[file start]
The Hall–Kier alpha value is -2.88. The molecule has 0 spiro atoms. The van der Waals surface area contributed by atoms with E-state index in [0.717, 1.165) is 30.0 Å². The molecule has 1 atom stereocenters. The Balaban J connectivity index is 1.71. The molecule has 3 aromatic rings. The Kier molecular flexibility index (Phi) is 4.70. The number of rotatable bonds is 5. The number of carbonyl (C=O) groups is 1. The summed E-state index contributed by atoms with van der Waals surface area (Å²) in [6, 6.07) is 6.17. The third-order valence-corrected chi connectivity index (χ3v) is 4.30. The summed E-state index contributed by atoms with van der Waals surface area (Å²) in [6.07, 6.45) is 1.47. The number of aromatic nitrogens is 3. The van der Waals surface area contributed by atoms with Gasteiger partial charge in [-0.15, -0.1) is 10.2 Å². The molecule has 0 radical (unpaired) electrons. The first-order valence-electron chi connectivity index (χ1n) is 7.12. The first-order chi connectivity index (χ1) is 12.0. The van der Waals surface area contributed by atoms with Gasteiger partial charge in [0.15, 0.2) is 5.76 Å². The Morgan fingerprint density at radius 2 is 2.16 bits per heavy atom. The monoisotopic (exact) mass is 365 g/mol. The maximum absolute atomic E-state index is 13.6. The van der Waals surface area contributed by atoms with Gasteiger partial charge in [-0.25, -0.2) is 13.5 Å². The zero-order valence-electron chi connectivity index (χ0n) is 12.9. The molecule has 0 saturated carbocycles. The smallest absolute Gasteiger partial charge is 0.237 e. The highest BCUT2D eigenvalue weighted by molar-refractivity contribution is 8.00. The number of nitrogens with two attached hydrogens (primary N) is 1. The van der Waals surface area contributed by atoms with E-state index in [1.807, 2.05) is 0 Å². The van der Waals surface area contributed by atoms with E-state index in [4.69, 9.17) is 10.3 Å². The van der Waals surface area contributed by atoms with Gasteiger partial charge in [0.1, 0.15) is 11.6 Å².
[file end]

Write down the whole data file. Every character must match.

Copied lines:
The Hall–Kier alpha value is -2.88. The molecule has 0 spiro atoms. The van der Waals surface area contributed by atoms with E-state index in [0.717, 1.165) is 30.0 Å². The molecule has 1 atom stereocenters. The Balaban J connectivity index is 1.71. The molecule has 3 aromatic rings. The Kier molecular flexibility index (Phi) is 4.70. The number of rotatable bonds is 5. The number of carbonyl (C=O) groups is 1. The summed E-state index contributed by atoms with van der Waals surface area (Å²) in [6, 6.07) is 6.17. The third-order valence-corrected chi connectivity index (χ3v) is 4.30. The summed E-state index contributed by atoms with van der Waals surface area (Å²) in [6.07, 6.45) is 1.47. The number of aromatic nitrogens is 3. The van der Waals surface area contributed by atoms with Gasteiger partial charge in [-0.15, -0.1) is 10.2 Å². The molecule has 0 radical (unpaired) electrons. The first-order valence-electron chi connectivity index (χ1n) is 7.12. The first-order chi connectivity index (χ1) is 12.0. The van der Waals surface area contributed by atoms with Gasteiger partial charge in [0.15, 0.2) is 5.76 Å². The Morgan fingerprint density at radius 2 is 2.16 bits per heavy atom. The monoisotopic (exact) mass is 365 g/mol. The maximum absolute atomic E-state index is 13.6. The van der Waals surface area contributed by atoms with Gasteiger partial charge in [-0.25, -0.2) is 13.5 Å². The zero-order valence-electron chi connectivity index (χ0n) is 12.9. The molecule has 0 saturated carbocycles. The smallest absolute Gasteiger partial charge is 0.237 e. The highest BCUT2D eigenvalue weighted by molar-refractivity contribution is 8.00. The number of nitrogens with two attached hydrogens (primary N) is 1. The van der Waals surface area contributed by atoms with E-state index in [1.807, 2.05) is 0 Å². The van der Waals surface area contributed by atoms with E-state index in [4.69, 9.17) is 10.3 Å². The van der Waals surface area contributed by atoms with Gasteiger partial charge in [0.1, 0.15) is 11.6 Å².